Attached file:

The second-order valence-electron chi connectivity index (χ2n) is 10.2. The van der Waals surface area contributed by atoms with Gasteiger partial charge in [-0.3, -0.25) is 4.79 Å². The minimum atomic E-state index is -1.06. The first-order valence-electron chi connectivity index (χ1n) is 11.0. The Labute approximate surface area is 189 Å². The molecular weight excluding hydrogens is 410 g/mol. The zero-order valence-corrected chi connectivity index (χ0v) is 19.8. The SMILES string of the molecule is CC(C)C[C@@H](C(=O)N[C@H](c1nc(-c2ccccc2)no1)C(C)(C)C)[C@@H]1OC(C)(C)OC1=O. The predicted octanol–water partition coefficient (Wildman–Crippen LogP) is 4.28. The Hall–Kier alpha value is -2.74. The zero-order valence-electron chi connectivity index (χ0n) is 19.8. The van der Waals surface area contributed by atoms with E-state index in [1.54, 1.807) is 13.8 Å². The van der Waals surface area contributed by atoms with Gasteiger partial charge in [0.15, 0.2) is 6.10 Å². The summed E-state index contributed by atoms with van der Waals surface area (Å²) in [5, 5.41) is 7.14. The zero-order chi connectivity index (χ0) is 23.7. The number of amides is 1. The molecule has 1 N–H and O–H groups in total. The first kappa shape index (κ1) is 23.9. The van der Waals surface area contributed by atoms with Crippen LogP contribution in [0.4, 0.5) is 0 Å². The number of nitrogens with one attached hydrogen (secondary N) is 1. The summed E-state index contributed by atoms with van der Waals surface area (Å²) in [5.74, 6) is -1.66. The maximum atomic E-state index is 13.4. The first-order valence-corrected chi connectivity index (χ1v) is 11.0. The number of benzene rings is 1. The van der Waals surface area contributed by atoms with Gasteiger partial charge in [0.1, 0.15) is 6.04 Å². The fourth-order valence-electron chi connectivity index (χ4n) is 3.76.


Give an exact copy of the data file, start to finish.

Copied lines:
The second-order valence-electron chi connectivity index (χ2n) is 10.2. The van der Waals surface area contributed by atoms with Gasteiger partial charge in [-0.3, -0.25) is 4.79 Å². The minimum atomic E-state index is -1.06. The first-order valence-electron chi connectivity index (χ1n) is 11.0. The Labute approximate surface area is 189 Å². The molecular weight excluding hydrogens is 410 g/mol. The zero-order valence-corrected chi connectivity index (χ0v) is 19.8. The SMILES string of the molecule is CC(C)C[C@@H](C(=O)N[C@H](c1nc(-c2ccccc2)no1)C(C)(C)C)[C@@H]1OC(C)(C)OC1=O. The predicted octanol–water partition coefficient (Wildman–Crippen LogP) is 4.28. The Hall–Kier alpha value is -2.74. The zero-order valence-electron chi connectivity index (χ0n) is 19.8. The van der Waals surface area contributed by atoms with E-state index in [1.54, 1.807) is 13.8 Å². The van der Waals surface area contributed by atoms with Gasteiger partial charge in [0.15, 0.2) is 6.10 Å². The summed E-state index contributed by atoms with van der Waals surface area (Å²) in [5, 5.41) is 7.14. The zero-order chi connectivity index (χ0) is 23.7. The number of amides is 1. The molecule has 1 N–H and O–H groups in total. The first kappa shape index (κ1) is 23.9. The van der Waals surface area contributed by atoms with Crippen LogP contribution in [0.4, 0.5) is 0 Å². The number of nitrogens with one attached hydrogen (secondary N) is 1. The summed E-state index contributed by atoms with van der Waals surface area (Å²) in [5.74, 6) is -1.66. The maximum atomic E-state index is 13.4. The first-order valence-corrected chi connectivity index (χ1v) is 11.0. The number of benzene rings is 1. The van der Waals surface area contributed by atoms with Gasteiger partial charge in [0.1, 0.15) is 6.04 Å². The fourth-order valence-electron chi connectivity index (χ4n) is 3.76.